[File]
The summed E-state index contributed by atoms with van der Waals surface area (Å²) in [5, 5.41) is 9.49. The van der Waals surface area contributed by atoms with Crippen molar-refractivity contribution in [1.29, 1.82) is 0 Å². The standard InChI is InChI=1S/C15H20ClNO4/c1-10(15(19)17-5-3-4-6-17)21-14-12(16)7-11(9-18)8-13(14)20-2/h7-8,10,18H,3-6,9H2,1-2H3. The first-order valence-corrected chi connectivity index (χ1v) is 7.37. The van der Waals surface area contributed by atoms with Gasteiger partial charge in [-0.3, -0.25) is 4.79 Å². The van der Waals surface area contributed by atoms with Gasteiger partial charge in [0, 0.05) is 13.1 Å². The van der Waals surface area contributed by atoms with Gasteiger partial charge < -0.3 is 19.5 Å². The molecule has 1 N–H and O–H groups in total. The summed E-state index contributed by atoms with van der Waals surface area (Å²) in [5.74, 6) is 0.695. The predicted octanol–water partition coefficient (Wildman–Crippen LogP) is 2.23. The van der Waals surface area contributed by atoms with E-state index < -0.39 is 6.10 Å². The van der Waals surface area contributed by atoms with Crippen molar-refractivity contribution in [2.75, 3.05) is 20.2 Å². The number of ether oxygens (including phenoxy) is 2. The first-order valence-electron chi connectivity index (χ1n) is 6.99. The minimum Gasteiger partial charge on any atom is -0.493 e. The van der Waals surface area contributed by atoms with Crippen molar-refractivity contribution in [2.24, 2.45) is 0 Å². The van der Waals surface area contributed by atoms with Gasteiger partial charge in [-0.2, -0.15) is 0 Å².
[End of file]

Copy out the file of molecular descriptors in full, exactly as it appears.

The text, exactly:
The summed E-state index contributed by atoms with van der Waals surface area (Å²) in [5, 5.41) is 9.49. The van der Waals surface area contributed by atoms with Crippen molar-refractivity contribution in [1.29, 1.82) is 0 Å². The standard InChI is InChI=1S/C15H20ClNO4/c1-10(15(19)17-5-3-4-6-17)21-14-12(16)7-11(9-18)8-13(14)20-2/h7-8,10,18H,3-6,9H2,1-2H3. The first-order valence-corrected chi connectivity index (χ1v) is 7.37. The van der Waals surface area contributed by atoms with Gasteiger partial charge in [-0.3, -0.25) is 4.79 Å². The van der Waals surface area contributed by atoms with Gasteiger partial charge in [0, 0.05) is 13.1 Å². The van der Waals surface area contributed by atoms with Gasteiger partial charge < -0.3 is 19.5 Å². The molecule has 1 N–H and O–H groups in total. The summed E-state index contributed by atoms with van der Waals surface area (Å²) in [5.74, 6) is 0.695. The predicted octanol–water partition coefficient (Wildman–Crippen LogP) is 2.23. The van der Waals surface area contributed by atoms with E-state index < -0.39 is 6.10 Å². The van der Waals surface area contributed by atoms with Crippen molar-refractivity contribution in [2.75, 3.05) is 20.2 Å². The number of ether oxygens (including phenoxy) is 2. The first-order valence-electron chi connectivity index (χ1n) is 6.99. The minimum Gasteiger partial charge on any atom is -0.493 e. The van der Waals surface area contributed by atoms with Crippen molar-refractivity contribution in [2.24, 2.45) is 0 Å². The van der Waals surface area contributed by atoms with Gasteiger partial charge in [-0.2, -0.15) is 0 Å².